Dying for their Faith


WE see at this moment two armies on the march to attack the Christians inhabiting the Cottian and Dauphinese Alps. The sword now unsheathed is to be returned to its scabbard only when there breathes no longer in these mountains a single confessor of the faith condemned in the bull of Innocent VIII.


The plan of the campaign was to attack at the same time on two opposite points of the great mountain-chain; and advancing, the one army from the south-east, and the other from the north-west, to meet in the Valley of Angrogna, the center of the territory, and there strike the final blow. Let us attend first to the French division of this host, that which is advancing from the north against the Alps of Dauphine. This portion of the crusaders was led by a daring and cruel man, skilled in such adventures, the Lord of La Palu. He ascended the mountains with his fanatics, and entered the Vale of Loyse, a deep gorge overhung by towering mountains.


The inhabitants, seeing an armed force, twenty times their own number, enter their valley, despaired of being able to resist them, and prepared for flight. They placed their old people and children in rustic carts, together with their domestic utensils, and such store of victuals as the urgency of the occasion permitted them to collect, and driving their herds before them, they began to climb the rugged slopes of Mount Pelvoux, which rises some six thousand feet over the level of the valley.


They sang canticles as they climbed the steeps, which served at once to smooth their rugged path, and to dispel their terrors. Not a few were overtaken and slaughtered, and theirs was perhaps the happier lot. About halfway up there is an immense cavern, called Aigue-Froid, from the cold springs that gush out from its rocky walls. In front of the cavern is a platform of rock, where the spectator sees beneath him only fearful precipices, which must be clambered over before one can reach the entrance of the grotto.


The roof of the cave forms a magnificent arch, which gradually subsides and contracts into a narrow passage, or throat, and then widens once more, and forms a roomy hall of irregular form. Into this grotto, as into an impregnable castle, did the Vaudois enter. Their women, infants, and old men they placed in the inner hall; their cattle and sheep they distributed along the lateral cavities of the grotto. The able-bodied men posted themselves at the entrance. Having barricaded with huge stones both the doorway of the cave and the path that led to it, they deemed themselves secure.


They had provisions to last, Cataneo says in his Memoirs, "two years;" and it would cost them little effort to hurl headlong down the precipices, any one who should attempt to scale them in order to reach the entrance of the cavern. But a device of their pursuer rendered all these precautions and defences vain. La Palu ascended the mountain on the other side, and approaching the cave from above, let down his soldiers by ropes from the precipice that overhangs the entrance of the grotto. The platform in front was thus secured by his soldiers.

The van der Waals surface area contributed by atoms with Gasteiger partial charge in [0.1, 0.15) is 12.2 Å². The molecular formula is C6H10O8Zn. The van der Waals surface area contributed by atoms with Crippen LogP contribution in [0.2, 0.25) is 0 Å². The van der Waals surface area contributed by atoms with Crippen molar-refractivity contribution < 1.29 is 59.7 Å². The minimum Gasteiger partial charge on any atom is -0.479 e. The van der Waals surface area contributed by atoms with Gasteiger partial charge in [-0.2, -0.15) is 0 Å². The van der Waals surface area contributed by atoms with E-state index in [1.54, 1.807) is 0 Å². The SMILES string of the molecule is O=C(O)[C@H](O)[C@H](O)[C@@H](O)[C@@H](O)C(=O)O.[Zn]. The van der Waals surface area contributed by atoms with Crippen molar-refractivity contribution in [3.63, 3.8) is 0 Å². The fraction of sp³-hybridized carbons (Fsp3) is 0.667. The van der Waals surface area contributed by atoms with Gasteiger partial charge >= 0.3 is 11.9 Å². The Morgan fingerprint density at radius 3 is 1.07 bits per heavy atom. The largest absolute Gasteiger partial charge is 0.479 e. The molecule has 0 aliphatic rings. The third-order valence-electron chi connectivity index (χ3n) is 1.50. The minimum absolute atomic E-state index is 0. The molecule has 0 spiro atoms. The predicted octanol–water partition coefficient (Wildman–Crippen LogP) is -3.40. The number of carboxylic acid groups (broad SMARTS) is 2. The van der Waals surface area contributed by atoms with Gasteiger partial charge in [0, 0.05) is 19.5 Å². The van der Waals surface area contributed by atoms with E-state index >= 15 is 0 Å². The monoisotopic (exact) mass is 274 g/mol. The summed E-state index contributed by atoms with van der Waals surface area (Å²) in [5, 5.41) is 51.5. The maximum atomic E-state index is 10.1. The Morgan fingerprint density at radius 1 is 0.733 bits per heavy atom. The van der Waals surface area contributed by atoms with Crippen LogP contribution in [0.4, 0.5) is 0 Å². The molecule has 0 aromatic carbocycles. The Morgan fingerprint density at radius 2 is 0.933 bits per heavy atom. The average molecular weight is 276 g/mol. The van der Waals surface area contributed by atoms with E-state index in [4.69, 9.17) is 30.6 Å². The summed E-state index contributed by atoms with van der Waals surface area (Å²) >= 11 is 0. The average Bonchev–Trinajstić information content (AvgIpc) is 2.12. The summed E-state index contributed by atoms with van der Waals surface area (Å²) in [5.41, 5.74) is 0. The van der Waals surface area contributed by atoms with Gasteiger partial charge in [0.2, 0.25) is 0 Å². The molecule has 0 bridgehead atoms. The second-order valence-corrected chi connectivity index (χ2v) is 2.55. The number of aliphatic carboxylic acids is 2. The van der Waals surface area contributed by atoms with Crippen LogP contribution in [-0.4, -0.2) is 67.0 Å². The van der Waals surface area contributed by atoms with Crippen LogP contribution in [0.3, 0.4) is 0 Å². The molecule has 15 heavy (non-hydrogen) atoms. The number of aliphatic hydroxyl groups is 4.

The Vaudois might have cut the ropes, and dispatched their foes as they were being lowered one by one, but the boldness of the maneuver would seem to have paralyzed them. They retreated into the cavern to find in it their grave. La Palu saw the danger of permitting his men to follow them into the depths of their hiding-place. He adopted the easier and safer method of piling up at its entrance all the wood he could collect and setting fire to it.


A huge volume of black smoke began to roll into the cave, leaving to the unhappy inmates the miserable alternative of rushing out and falling by the sword that waited for them, or of remaining in the interior to be stifled by the murky vapor. Some rushed out, and were massacred; but the greater part remained till death slowly approached them by suffocation. "When the cavern was afterwards examined," says Muston, "there were found in it 400 infants, suffocated in their cradles, or in the arms of their dead mothers. Altogether there perished in this cavern more than 3,000 Vaudois, including the entire population of Val Loyse. Cataneo distributed the property of these unfortunates among the vagabonds who accompanied him, and never again did the Vaudois Church raise its head in these bloodstained valleys."

Another bloody persecution of the Waldenses led John Milton to write his famous sonnet, "On the Late Massacre in Piedmont."

Avenge, O Lord, Thy slaughtered saints, whose bones

Lie scattered on the Alpine mountains cold,

Ev'n them who kept Thy truth so pure of old

When all our fathers worshiped stocks and stones.

Forget not: in Thy book record their groans

Who were Thy sheep and in their ancient fold

Slain by the bloody Piedmontese that rolled

Mother with infant down the rocks. Their moans

The vales redoubled to the hills, and they

To heaven. Their martyred blood and ashes sow

O'er all the Italian fields where still doth sway

The triple tyrant: that from these may grow

A hundredfold, who having learned Thy way,

Early may fly the Babylonian woe.

 What a scene will these mountains and hills present when Christ, the Lifegiver, shall call forth the dead! They will come from caverns, from dungeons, from deep wells, where their bodies have been buried.